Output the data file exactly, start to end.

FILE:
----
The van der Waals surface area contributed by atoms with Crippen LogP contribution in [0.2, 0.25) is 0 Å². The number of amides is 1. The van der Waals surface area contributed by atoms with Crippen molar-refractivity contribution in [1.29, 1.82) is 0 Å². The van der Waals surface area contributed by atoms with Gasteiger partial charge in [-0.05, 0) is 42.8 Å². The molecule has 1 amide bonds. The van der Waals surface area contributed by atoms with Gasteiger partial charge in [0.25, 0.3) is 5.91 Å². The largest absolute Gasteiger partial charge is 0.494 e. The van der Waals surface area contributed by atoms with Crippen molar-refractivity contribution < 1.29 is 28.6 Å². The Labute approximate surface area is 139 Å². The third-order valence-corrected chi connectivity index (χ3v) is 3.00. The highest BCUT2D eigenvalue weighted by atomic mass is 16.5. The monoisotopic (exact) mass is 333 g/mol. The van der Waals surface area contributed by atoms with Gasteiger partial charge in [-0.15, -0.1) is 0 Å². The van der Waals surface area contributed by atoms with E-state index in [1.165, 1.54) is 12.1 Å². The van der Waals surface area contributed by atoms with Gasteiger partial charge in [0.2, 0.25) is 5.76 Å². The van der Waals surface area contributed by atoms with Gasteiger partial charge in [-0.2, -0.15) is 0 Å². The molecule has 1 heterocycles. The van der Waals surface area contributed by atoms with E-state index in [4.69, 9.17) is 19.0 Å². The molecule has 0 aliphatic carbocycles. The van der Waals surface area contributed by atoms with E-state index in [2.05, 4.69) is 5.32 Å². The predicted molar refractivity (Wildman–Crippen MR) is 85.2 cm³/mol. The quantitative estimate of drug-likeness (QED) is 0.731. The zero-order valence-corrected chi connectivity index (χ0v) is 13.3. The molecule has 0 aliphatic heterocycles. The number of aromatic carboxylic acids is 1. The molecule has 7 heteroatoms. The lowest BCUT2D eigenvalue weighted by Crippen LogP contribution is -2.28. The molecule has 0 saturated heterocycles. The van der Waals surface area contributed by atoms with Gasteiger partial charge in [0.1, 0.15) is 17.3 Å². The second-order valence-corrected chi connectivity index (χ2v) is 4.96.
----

The van der Waals surface area contributed by atoms with Crippen LogP contribution in [0.2, 0.25) is 0 Å². The number of amides is 1. The van der Waals surface area contributed by atoms with Crippen molar-refractivity contribution in [1.29, 1.82) is 0 Å². The van der Waals surface area contributed by atoms with Gasteiger partial charge in [-0.05, 0) is 42.8 Å². The molecule has 1 amide bonds. The van der Waals surface area contributed by atoms with Gasteiger partial charge in [0.25, 0.3) is 5.91 Å². The largest absolute Gasteiger partial charge is 0.494 e. The van der Waals surface area contributed by atoms with Crippen molar-refractivity contribution < 1.29 is 28.6 Å². The Labute approximate surface area is 139 Å². The third-order valence-corrected chi connectivity index (χ3v) is 3.00. The highest BCUT2D eigenvalue weighted by atomic mass is 16.5. The monoisotopic (exact) mass is 333 g/mol. The van der Waals surface area contributed by atoms with Gasteiger partial charge in [-0.15, -0.1) is 0 Å². The van der Waals surface area contributed by atoms with E-state index in [1.165, 1.54) is 12.1 Å². The van der Waals surface area contributed by atoms with Gasteiger partial charge in [0.2, 0.25) is 5.76 Å². The van der Waals surface area contributed by atoms with Gasteiger partial charge in [-0.2, -0.15) is 0 Å². The molecule has 1 heterocycles. The van der Waals surface area contributed by atoms with E-state index in [4.69, 9.17) is 19.0 Å². The molecule has 0 aliphatic carbocycles. The van der Waals surface area contributed by atoms with E-state index in [2.05, 4.69) is 5.32 Å². The predicted molar refractivity (Wildman–Crippen MR) is 85.2 cm³/mol. The quantitative estimate of drug-likeness (QED) is 0.731. The zero-order valence-corrected chi connectivity index (χ0v) is 13.3. The molecule has 0 aliphatic heterocycles. The number of aromatic carboxylic acids is 1. The molecule has 7 heteroatoms. The lowest BCUT2D eigenvalue weighted by Crippen LogP contribution is -2.28. The molecule has 0 saturated heterocycles. The van der Waals surface area contributed by atoms with Gasteiger partial charge in [0.1, 0.15) is 17.3 Å². The second-order valence-corrected chi connectivity index (χ2v) is 4.96.